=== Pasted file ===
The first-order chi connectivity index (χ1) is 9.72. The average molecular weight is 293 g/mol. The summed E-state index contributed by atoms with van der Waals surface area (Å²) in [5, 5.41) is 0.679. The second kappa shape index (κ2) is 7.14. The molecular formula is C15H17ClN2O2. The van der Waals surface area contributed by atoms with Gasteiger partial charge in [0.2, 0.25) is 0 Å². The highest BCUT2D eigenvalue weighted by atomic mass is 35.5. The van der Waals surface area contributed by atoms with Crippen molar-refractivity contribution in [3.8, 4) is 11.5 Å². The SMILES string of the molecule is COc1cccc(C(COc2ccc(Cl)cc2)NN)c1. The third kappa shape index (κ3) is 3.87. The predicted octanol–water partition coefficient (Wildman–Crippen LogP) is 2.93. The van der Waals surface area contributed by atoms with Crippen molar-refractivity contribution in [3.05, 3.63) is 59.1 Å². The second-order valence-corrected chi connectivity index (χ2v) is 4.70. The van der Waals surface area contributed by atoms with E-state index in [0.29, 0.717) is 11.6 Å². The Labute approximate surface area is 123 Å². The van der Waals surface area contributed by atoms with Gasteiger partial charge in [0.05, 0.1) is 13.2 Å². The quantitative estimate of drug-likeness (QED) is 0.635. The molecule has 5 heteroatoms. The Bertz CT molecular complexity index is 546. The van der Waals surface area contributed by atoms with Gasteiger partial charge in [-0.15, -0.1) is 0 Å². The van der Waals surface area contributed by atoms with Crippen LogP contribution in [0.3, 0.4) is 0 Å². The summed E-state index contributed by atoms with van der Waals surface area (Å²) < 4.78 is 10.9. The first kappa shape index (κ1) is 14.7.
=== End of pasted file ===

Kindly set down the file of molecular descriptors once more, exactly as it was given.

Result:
The first-order chi connectivity index (χ1) is 9.72. The average molecular weight is 293 g/mol. The summed E-state index contributed by atoms with van der Waals surface area (Å²) in [5, 5.41) is 0.679. The second kappa shape index (κ2) is 7.14. The molecular formula is C15H17ClN2O2. The van der Waals surface area contributed by atoms with Gasteiger partial charge in [0.2, 0.25) is 0 Å². The highest BCUT2D eigenvalue weighted by atomic mass is 35.5. The van der Waals surface area contributed by atoms with Crippen molar-refractivity contribution in [3.8, 4) is 11.5 Å². The SMILES string of the molecule is COc1cccc(C(COc2ccc(Cl)cc2)NN)c1. The third kappa shape index (κ3) is 3.87. The predicted octanol–water partition coefficient (Wildman–Crippen LogP) is 2.93. The van der Waals surface area contributed by atoms with Crippen molar-refractivity contribution in [3.05, 3.63) is 59.1 Å². The second-order valence-corrected chi connectivity index (χ2v) is 4.70. The van der Waals surface area contributed by atoms with E-state index in [0.29, 0.717) is 11.6 Å². The Labute approximate surface area is 123 Å². The van der Waals surface area contributed by atoms with Gasteiger partial charge in [0.05, 0.1) is 13.2 Å². The quantitative estimate of drug-likeness (QED) is 0.635. The molecule has 5 heteroatoms. The Bertz CT molecular complexity index is 546. The van der Waals surface area contributed by atoms with Gasteiger partial charge in [-0.15, -0.1) is 0 Å². The van der Waals surface area contributed by atoms with Crippen LogP contribution in [0.3, 0.4) is 0 Å². The summed E-state index contributed by atoms with van der Waals surface area (Å²) < 4.78 is 10.9. The first kappa shape index (κ1) is 14.7.